Data from AT&SF 9 -1920 locomotive diagrams supplied in May 2005 and ATSF 1953 Locomotive Diagrams supplied in August 2013 by Allen Stanley from his extensive Rail Data Exchange and Kansas Memory's holding of Santa Fe steam locomotive diagrams beginning at , last accessed 19 May 2013. See also "Mountain Type Locomotive for the Santa Fe", Railway Review, Volume 67 (16 November 1918), p. 697. "Three Types of Locomotives for the Atchison, Topeka & Santa Fe Railway System," Railway & Locomotive Engineering, (December 1919), pp. 363-365, and E D Worley, Iron Horses of the Santa Fe (Dallas: Southwest Railroad Historical Society, 1976), pp. 290-292.(Many thanks to Chris Hohl for his 22 September 2017 email reporting unlikely boiler pressure values for 177 entries. A Locobase macro caused the error .)All of Drawing Room Specification Book Number 61 of the DeGolyer Library's Baldwin collection is devoted to Santa Fe locomotive orders in the late 19teens and 1920s. The 3700 class specs are found in pages 225-338 and cover four batches; Volume 70, pages 490-711 contains the specs for the remaining batches. (Many thanks to Chris Hohl for his 9 May 2015 email and spreadsheet laying out the variations among the batches with regard to heating surface areas, fuel, and tender capacities and weights. Information about how many, when, and by whom this class was supplied from http://atsf.railfan.net/atsfstea.html (accessed 6 Feb 2006), the Santa Fe All-Time Steam Roster maintained by Evan Werkema. Works numbers were: 1918 May 48576, 48736 1919 February 51261 in February 1919 March 51482, 51591-51592, 51627-51628 April 51694, 51739-51741 1920 July 53467 August 53508-53509, 53560, 53578-53579, 53613 September 53686-53687, 53760 1921 August 54983-54994 September 55044-55046 1923 August 56866-56868 September 57004-57008 1924 March 57699-57703 April 57755. Firebox heating surface included 38 sq ft (3.5 sq m) of arch tubes and 89.8 sq ft (8.34 sq m) in the combustion chamber. 3722-3736 arrived with slight changes in heating surface areas that added up to 4,795 sq ft; superheater area was recalculated to 1,124 sq ft. 3721 was the first of the class to use a feed water heater, an Elesco E-1 model specified for that engine only in the 11 February 1920 order for road numbers 3717-3721. The first two locomotives were fitted with Delta trailing trucks, but different outside radial valve gear systems. 3700 used Baker gear while 3701 was equipped with Walschaert gear. Because the designs were otherwise very similar, the valve timings and eccentric throw differences most likely illustrate design contrasts between Baker and Walschaert gear. The table just below shows some of these differences: (inches) Engine Gear Valve travel Lap Clearance Throw 3700 Baker 6 5/8 1 1/16 3/16 20 1/4 3701 Walschaert 6 1/4 1 1/8 3/8 18 3/4 Possibly for reasons outlined in Locobase 5499--the 3160-class Mikados--none of the other 3700s would use Baker gear. Production engines rolled on Hodges trailing trucks. Note the square cylinder measurements; the stroke is usually longer than the cylinder bore is wide. Piston valves measured 15" (381 mm) in diameter. Both of the prototypes had main driver bearings that were 12" in diameter and 20" long. Production engines used 12" x 12" bearings. Chris Hohl's research on tender capacities and weight showed that all of the batches were delivered with tenders carrying 12,000 US gallons (45,420 litres) of water. Other than the 3700, whose tender held 17 tons of coal, capacities in the rest were either 16 tons of coal or oil amounting to 4,000 gallons (15,140 litres). His table of capacities and weights: Road # Fuel fuel capacity (tons/gallons) Tender weight (lbs.) 3700 Coal 17 242,000 3701 Oil 4,000 242,000 3702-3706 Oil 4,000 242,000 3707-3711 Coal 16 242,000 3712-3716 Coal 16 233,720 3717-3721 Oil 4,000 242,000 3722-3728 Oil 4,000 242,000 3729-3736 Coal 16 233,720 3737-3739 Coal 16 233,720 3740-3744 Oil 4,000 242,000 3745-3750 Oil 4,000 236,600 3745-3750 Oil 4,000 12,000 236,600 The class was later retrofitted with Elesco feed water heaters and the first few with the Duplex automatic stoker delivered with the later batches. Later members in the class built in 1924 ran at 220 lb psi and showed a slightly higher tractive effort. Retired in 1950-1955.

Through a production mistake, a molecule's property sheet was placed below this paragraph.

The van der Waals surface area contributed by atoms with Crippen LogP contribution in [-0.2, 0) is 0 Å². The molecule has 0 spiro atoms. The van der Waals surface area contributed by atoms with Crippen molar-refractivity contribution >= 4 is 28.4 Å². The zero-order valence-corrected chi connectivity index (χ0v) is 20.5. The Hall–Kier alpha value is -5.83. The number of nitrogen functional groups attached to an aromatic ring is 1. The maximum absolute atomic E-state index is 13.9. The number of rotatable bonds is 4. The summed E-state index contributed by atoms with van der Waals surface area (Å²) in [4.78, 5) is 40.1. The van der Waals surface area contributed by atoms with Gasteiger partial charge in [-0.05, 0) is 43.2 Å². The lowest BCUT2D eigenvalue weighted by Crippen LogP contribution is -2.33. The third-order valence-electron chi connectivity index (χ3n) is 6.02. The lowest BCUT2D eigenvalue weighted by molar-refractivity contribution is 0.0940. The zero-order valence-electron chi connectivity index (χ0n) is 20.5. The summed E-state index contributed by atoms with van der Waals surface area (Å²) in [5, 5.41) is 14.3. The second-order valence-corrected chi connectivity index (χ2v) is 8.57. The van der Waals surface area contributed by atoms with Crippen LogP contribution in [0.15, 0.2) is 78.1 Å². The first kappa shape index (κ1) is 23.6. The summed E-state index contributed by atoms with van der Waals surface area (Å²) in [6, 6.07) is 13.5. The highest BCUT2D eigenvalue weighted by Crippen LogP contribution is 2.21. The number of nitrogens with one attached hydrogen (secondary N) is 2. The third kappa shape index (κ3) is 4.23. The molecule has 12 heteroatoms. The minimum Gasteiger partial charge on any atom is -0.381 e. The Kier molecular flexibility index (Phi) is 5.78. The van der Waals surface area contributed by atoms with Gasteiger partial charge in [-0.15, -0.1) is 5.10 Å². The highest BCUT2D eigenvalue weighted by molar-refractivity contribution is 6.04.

Data from DeGolyer Library's Baldwin collection, Volume 70, pp 646+. See also E D Worley, Iron Horses of the Santa Fe (Dallas: Southwest Railroad Historical Society, 1976), pp. 290-292. Works numbers were 56278 in August 1923, 57004-57008 in September, 57699-57703 in March 1924, and 57755 in April.(Many thanks to Chris Hohl for his 9 May 2015 email and spreadsheet laying out the variations among the batches with regard to heating surface areas, fuel, and tender capacities and weights; and his 12 January 2017 email noting the inaccurate fuel quantity.) Locobase 194 tells much of the story of this Mountain design, the only class of 4-8-2s to operate on the Santa Fe. This entry shows the last twelve, which retained many of the changes in the firebox and the shortened engine wheelbase introduced in the two engines shown in Locobase 16084, but did not include the thermic syphons of the last two locomotives. The third locomotive in that order and the last eleven in the class had firebox heating surface areas that included 33 sq ft (3.07 sq m) of arch tubes and 67 sq ft (6.22 sq m) in the combustion chamber. Like the 3738s, these engines mounted their Elesco feed water heater on the front deck and did not have the characteristic cylindrical tube bundle mounted over the smokebox. E D Worley commented that the 3700s were limited by their driver diameters in the increasingly speedy express service. When they were replaced by the heroic 4-8-4 series that began with 3751, the 3700s pulled fast freights on the prairies and long troop trains during World War Two. "While their glamour [sic] was never again to arise to the heights of the time when they headed 22 sections of the 'California Limited' westbound and 23 more eastbound on the same day, the 3700's [sic] gave entirely creditable service to the end without fuss, feathers or excitement."